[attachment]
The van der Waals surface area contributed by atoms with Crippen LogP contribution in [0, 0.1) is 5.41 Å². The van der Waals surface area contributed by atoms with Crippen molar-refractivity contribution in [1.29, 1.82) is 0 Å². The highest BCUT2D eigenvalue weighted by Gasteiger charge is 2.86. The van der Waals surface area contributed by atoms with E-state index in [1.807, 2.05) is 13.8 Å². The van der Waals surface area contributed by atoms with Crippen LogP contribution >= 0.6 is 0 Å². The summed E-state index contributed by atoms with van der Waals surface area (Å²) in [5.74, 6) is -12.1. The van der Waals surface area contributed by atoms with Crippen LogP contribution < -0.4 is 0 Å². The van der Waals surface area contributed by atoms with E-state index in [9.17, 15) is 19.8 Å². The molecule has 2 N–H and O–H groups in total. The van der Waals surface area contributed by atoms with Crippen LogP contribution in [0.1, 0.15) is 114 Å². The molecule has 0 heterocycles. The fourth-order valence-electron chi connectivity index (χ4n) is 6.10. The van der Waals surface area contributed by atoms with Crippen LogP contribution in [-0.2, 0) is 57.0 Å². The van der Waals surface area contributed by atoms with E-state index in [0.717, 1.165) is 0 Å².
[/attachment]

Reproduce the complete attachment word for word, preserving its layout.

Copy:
The van der Waals surface area contributed by atoms with Crippen LogP contribution in [0, 0.1) is 5.41 Å². The van der Waals surface area contributed by atoms with Crippen molar-refractivity contribution in [1.29, 1.82) is 0 Å². The highest BCUT2D eigenvalue weighted by Gasteiger charge is 2.86. The van der Waals surface area contributed by atoms with E-state index in [1.807, 2.05) is 13.8 Å². The van der Waals surface area contributed by atoms with Crippen LogP contribution >= 0.6 is 0 Å². The summed E-state index contributed by atoms with van der Waals surface area (Å²) in [5.74, 6) is -12.1. The van der Waals surface area contributed by atoms with Crippen LogP contribution < -0.4 is 0 Å². The van der Waals surface area contributed by atoms with E-state index in [9.17, 15) is 19.8 Å². The molecule has 2 N–H and O–H groups in total. The van der Waals surface area contributed by atoms with Crippen LogP contribution in [0.1, 0.15) is 114 Å². The molecule has 0 heterocycles. The fourth-order valence-electron chi connectivity index (χ4n) is 6.10. The van der Waals surface area contributed by atoms with Crippen LogP contribution in [-0.2, 0) is 57.0 Å². The van der Waals surface area contributed by atoms with E-state index in [0.717, 1.165) is 0 Å².